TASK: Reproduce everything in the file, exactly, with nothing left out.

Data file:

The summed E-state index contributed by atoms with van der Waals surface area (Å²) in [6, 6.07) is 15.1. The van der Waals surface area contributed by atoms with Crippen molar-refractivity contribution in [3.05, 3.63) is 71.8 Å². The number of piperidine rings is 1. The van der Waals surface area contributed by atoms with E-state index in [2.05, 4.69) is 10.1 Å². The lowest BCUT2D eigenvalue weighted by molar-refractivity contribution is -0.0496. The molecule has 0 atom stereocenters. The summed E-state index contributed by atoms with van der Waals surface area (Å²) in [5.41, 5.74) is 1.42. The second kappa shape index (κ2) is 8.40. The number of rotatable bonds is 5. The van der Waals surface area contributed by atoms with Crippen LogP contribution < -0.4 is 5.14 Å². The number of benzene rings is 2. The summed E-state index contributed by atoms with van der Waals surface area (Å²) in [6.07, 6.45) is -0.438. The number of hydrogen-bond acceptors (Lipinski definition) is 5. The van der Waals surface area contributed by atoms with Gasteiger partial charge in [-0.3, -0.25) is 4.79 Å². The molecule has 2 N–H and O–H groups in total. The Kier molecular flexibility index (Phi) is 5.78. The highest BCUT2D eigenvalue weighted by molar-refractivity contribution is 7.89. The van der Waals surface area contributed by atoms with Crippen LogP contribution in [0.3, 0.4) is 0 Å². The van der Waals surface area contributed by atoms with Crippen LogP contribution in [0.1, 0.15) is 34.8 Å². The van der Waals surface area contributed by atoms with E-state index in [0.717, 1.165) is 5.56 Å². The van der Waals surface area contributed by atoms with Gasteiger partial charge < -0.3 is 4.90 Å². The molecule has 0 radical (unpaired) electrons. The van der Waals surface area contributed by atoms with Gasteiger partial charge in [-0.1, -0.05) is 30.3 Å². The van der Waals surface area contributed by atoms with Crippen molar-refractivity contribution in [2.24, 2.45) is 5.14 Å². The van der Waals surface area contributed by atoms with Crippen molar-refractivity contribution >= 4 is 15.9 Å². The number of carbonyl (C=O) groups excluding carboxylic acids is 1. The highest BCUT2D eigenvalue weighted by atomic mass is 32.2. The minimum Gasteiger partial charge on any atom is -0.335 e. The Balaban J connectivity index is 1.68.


The summed E-state index contributed by atoms with van der Waals surface area (Å²) in [6, 6.07) is 15.1. The van der Waals surface area contributed by atoms with Crippen molar-refractivity contribution in [3.05, 3.63) is 71.8 Å². The number of piperidine rings is 1. The van der Waals surface area contributed by atoms with E-state index in [2.05, 4.69) is 10.1 Å². The lowest BCUT2D eigenvalue weighted by molar-refractivity contribution is -0.0496. The molecule has 0 atom stereocenters. The summed E-state index contributed by atoms with van der Waals surface area (Å²) in [5.41, 5.74) is 1.42. The second kappa shape index (κ2) is 8.40. The number of rotatable bonds is 5. The van der Waals surface area contributed by atoms with Crippen LogP contribution < -0.4 is 5.14 Å². The number of benzene rings is 2. The summed E-state index contributed by atoms with van der Waals surface area (Å²) in [6.07, 6.45) is -0.438. The number of hydrogen-bond acceptors (Lipinski definition) is 5. The van der Waals surface area contributed by atoms with Gasteiger partial charge in [-0.3, -0.25) is 4.79 Å². The molecule has 2 N–H and O–H groups in total. The Kier molecular flexibility index (Phi) is 5.78. The highest BCUT2D eigenvalue weighted by molar-refractivity contribution is 7.89. The van der Waals surface area contributed by atoms with Crippen LogP contribution in [0.3, 0.4) is 0 Å². The van der Waals surface area contributed by atoms with Crippen LogP contribution in [0.1, 0.15) is 34.8 Å². The van der Waals surface area contributed by atoms with E-state index in [0.717, 1.165) is 5.56 Å². The van der Waals surface area contributed by atoms with Gasteiger partial charge < -0.3 is 4.90 Å². The molecule has 0 radical (unpaired) electrons. The van der Waals surface area contributed by atoms with Gasteiger partial charge in [-0.1, -0.05) is 30.3 Å². The van der Waals surface area contributed by atoms with Crippen molar-refractivity contribution in [2.24, 2.45) is 5.14 Å². The van der Waals surface area contributed by atoms with Crippen molar-refractivity contribution >= 4 is 15.9 Å². The number of carbonyl (C=O) groups excluding carboxylic acids is 1. The highest BCUT2D eigenvalue weighted by atomic mass is 32.2. The minimum Gasteiger partial charge on any atom is -0.335 e. The Balaban J connectivity index is 1.68.